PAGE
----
MLR_ANOVA - Regression Analysis of Variance (ANOVA)

Calculates the regression model analysis of variance (ANOVA) values.



MLR_ANOVA(X, Mask, Y, Intercept, Return_type)

X is the independent (explanatory) variables data matrix, such that each column represents one variable.

Mask is the boolean array to choose the explanatory variables in the model. If missing, all variables in X are included.

Y is the response or the dependent variable data array (one dimensional array of cells (e.g. rows or columns)).

Intercept is the constant or the intercept value to fix (e.g. zero). If missing, an intercept will not be fixed and is computed normally.

Return_type is a switch to select the output (1 = SSR (default), 2 = SSE, 3 = SST, 4 = MSR, 5 = MSE, 6 = F-Stat, 7 = P-Value).

Method Description
1 SSR (sum of squares of the regression)
2 SSE (sum of squares of the residuals)
3 SST (sum of squares of the dependent variable)
4 MSR (mean squares of the regression)
5 MSE (mean squares error or residuals)
6 F-Stat (test score)
7 Significance F (P-value of the test)


  1. The underlying model is described here.
  2. $$\mathbf{y} = \alpha + \beta_1 \times \mathbf{x}_1 + \dots + \beta_p \times \mathbf{x}_p$$
  3. The regression ANOVA table examines the following hypothesis:

    $$\mathbf{H}_o: \beta_1 = \beta_2 = \dots = \beta_p = 0 $$
    $$\mathbf{H}_1: \exists \beta_i \neq 0, i \in \left[1,0 \right ] $$
  4. In other words, the regression ANOVA examines the probability that regression does NOT explain the variation in $\mathbf{y}$, i.e. that any fit is due purely to chance.
  5. The MLR_ANOVA calculates the different values in the ANOVA tables as shown below:

    $$\mathbf{SST}=\sum_{i=1}^N \left(Y_i - \bar Y \right )^2 $$
    $$\mathbf{SSR}=\sum_{i=1}^N \left(\hat Y_i - \bar Y \right )^2 $$
    $$\mathbf{SSR}=\sum_{i=1}^N \left(Y_i - \hat Y_i \right )^2 $$
    • $N$ is the number of non-missing observations in the sample data.
    • $\bar Y$ is the empirical sample average for the dependent variable.
    • $\hat Y_i$ is the regression model estimate value for the i-th observation.
    • $\mathbf{SST}$ is the total sum of squares for the dependent variable.
    • $\mathbf{SSR}$ is the total sum of squares for the regression (i.e. $\hat y$) estimate.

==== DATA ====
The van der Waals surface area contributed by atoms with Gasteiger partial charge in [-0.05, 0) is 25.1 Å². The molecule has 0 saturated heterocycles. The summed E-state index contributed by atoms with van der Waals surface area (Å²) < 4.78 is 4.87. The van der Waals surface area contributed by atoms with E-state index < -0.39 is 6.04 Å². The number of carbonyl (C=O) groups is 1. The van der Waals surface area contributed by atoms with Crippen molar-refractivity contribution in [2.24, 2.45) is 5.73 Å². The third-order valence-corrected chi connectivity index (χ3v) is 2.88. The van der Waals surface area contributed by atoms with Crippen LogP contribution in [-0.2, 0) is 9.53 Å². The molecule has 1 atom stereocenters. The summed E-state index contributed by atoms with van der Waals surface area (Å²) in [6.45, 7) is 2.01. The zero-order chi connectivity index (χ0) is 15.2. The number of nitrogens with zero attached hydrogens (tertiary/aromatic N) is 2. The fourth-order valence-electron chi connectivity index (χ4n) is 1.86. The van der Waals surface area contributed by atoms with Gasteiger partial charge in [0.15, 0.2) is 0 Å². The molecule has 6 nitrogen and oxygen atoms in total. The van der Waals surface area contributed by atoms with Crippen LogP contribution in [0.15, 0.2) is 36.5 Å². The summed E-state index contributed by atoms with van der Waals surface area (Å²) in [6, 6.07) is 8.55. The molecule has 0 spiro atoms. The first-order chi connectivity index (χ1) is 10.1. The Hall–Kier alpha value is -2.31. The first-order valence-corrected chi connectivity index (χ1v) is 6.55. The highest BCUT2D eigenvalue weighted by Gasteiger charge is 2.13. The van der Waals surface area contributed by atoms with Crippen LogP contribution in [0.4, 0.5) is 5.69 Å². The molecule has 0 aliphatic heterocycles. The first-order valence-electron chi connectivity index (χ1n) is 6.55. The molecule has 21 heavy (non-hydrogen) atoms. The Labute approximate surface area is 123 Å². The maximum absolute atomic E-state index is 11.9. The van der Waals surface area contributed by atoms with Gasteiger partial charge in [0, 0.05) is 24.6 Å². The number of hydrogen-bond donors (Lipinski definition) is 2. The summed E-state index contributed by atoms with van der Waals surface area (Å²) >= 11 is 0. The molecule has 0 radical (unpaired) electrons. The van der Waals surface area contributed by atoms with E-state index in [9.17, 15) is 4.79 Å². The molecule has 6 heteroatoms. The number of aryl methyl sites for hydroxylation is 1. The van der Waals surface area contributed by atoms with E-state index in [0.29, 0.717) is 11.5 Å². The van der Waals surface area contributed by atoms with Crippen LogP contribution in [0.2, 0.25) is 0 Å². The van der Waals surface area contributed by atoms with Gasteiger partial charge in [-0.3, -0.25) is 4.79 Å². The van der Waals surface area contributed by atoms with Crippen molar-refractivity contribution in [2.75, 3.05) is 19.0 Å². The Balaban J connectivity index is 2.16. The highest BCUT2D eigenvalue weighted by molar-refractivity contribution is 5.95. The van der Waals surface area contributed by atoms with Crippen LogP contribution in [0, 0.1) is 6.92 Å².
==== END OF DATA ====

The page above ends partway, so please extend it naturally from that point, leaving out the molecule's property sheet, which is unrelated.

• $\mathbf{SSE}$ is the total sum of error (aka residuals $\epsilon$) terms for the regression (i.e. $\epsilon = y - \hat y$) estimate.
    • $\mathbf{SST} = \mathbf{SSR} + \mathbf{SSE}$
    $$\mathbf{MSR} = \frac{\mathbf{SSR} }{p} $$

    $$\mathbf{MSE} = \frac{ \mathbf{SSE} }{N-p-1}$$

    $$\mathbf{F-Stat} = \frac{\mathbf{MSR} }{\mathbf{MSE} }$$

    • $p$ is the number of explanatory (aka predictor) variables in the regression.
    • $\mathbf{MSR}$ is the mean squares of the regression.
    • $\mathbf{MSE}$ is the mean squares of the residuals.
    • $\textrm{F-Stat}$ is the test score of the hypothesis.

    • $\textrm{F-Stat} \sim \mathbf{F}\left(p,N-p-1 \right)$.
  6. The sample data may include missing values.
  7. Each column in the inputm atrix corresponds to a separate variable.
  8. Each row in the input matrix corresponds to an observation.
  9. Observations (i.e. rows) with missing values in X or Y are removed.
  10. The number of rows of the response variable (Y) must be equal to the number of rows of the explanatory variable (X).
  11. The MLR_ANOVA function is available starting with version 1.60 APACHE.

Files Examples


  • Hamilton, J .D.; Time Series Analysis , Princeton University Press (1994), ISBN 0-691-04289-6
  • Kenney, J. F. and Keeping, E. S. (1962) "Linear Regression and Correlation." Ch. 15 in Mathematics of Statistics, Pt. 1, 3rd ed. Princeton, NJ: Van Nostrand, pp. 252-285
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